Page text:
Hey there! My name is Dana Mooney, licensed mental health counselor with Inner Trek, LLC and welcome to Therapy Questions! This is episode number 10. And this is where I answer your questions that I get as a therapist.
So today's question is about a heavy topic and it's gonna be a little bit long, but I promise it'll be a lot of good info. The topic is emotional abuse. So the question is: "Some of my friends have been telling me that my relationship with my partner is unhealthy and emotionally abusive. I googled and I found some lists of signs that do sound a lot like our relationship. How do I know whether things can get better or if it's just time to leave my partner?" So first of all, I want to say I'm really sorry that you're in this spot. I know that it's a really really painful spot to be in and it's a really hard choice to make. And ultimately I can't tell you what's the right choice or give you a line for how to know when it's time to leave, or if it's time to leave, or if things can get better. But I am gonna give you some information that maybe will help you make that choice in an informed way.
So I'm gonna break this down in a couple different categories. So the first one is going to be I'll talk about what the signs of emotional abuse are. I know that you said you googled the signs, but for those following along I just want to cover that just in case. I'll also talk about the cycle of abuse emotional abuse and some, and then I'll talk about signs that a person is changing and taking responsibility to change, and at the end I'll talk a little bit about some statistics to help you kind of make good choices.
So starting with signs of emotional abuse. Man emotional abuse can be really hard to tease out. It's not like physical abuse where you can go, "Oh! My partner hit me. I know that that's bad. I know that there's physical abuse. "Here it's more, it can be more subtle than that. So first sign is isolating.
So a person might isolate their partner from their friends or their family. It could look like actually saying, "Only stay in and hang out with me. Being like almost like clingy and saying like oh don't go hang out with so-and-so. You know they may be putting down your family and friends and sort of like trying to drive a wedge between you and them so that they become the only good option to hang out with, and therefore isolating you from the rest of you’re your support system.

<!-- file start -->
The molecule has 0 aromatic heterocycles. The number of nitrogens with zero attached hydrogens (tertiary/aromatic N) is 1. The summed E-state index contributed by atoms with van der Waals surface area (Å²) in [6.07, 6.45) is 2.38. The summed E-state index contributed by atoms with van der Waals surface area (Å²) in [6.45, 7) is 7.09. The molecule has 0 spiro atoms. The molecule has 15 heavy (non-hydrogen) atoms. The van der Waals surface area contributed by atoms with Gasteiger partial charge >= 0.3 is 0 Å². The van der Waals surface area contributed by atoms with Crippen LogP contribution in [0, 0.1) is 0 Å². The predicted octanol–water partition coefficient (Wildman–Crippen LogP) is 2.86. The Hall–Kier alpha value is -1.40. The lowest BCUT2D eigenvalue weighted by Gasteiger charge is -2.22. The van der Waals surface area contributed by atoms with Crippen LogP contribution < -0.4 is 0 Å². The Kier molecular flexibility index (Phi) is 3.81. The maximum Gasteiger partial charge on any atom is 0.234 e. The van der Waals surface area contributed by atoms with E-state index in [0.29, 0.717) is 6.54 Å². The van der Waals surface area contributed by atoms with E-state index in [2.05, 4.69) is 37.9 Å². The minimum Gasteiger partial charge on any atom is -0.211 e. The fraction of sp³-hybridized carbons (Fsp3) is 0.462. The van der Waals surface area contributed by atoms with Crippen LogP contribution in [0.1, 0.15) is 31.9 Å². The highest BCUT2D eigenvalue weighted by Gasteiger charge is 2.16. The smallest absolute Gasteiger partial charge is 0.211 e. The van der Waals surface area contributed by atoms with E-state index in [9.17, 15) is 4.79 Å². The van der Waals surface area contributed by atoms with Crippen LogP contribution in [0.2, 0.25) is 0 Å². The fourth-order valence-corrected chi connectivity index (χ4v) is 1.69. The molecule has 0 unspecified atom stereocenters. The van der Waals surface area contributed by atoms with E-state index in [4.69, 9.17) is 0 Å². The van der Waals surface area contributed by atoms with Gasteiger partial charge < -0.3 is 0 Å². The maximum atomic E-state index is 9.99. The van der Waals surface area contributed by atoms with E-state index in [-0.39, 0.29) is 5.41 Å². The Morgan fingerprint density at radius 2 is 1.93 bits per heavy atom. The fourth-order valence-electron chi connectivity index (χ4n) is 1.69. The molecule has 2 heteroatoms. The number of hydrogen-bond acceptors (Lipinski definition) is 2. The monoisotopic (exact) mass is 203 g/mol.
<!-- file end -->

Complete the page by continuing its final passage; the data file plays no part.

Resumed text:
It may look like them being overly jealous or possessive. This can look like constantly questioning your motives, constantly accusing you of cheating, or accusing you of you wanting to leave, looking at your text messages, checking your phone, checking your email, checking your Facebook, or you know whatever the thing is, but like trying to control your communication with other people or your actions or the way that you spend your time.
And it can also look like stalking, you know following you. "I don't trust you so I'm gonna follow you and make sure that you're telling me the truth."
It can look like being critical, overly critical, so this can be in private or in public in front of other people, but putting you down for the way that you look, or your ideas, or your self-worth, or the things that you think or say, making you feel like that you're not worthy to take up the space there.
It may look also like threatening or intimidating or harassing as a means of control. And this can be threatening violence. This could be even stuff like threatening to leave as a means of control, threatening to kill themselves as a means of control, threatening to take the children or pets as a means to control your behavior.
Also can look like using financial means of control. So sometimes with partners it'll look like the person, they'll get their partner into a spot where they're financially dependent on them and so they need to stay in order to survive basically. It can also look like making all the financial decisions or even life decisions that are big that impact both of you without consulting you. That's another means of manipulation and control.
Let's see, and then on top of all of this, there is gonna be blaming of you for all of those behaviors that we just went over. It's not that they're doing anything wrong it's that you're making them feel insecure and like that they can't trust you. You're making them do these things. And so you'll start to feel crazy when you bring anything up because you'll feel like it's your fault that you created this problem, and just kind of always questioning yourself because of this gaslighting, and making you think that you're part, you're the whole problem, not even part of the problem. And that you, you know, deserve this treatment because of these things that you're doing, and the behaviors that you're creating and you're inciting. And in fact that's not true at all.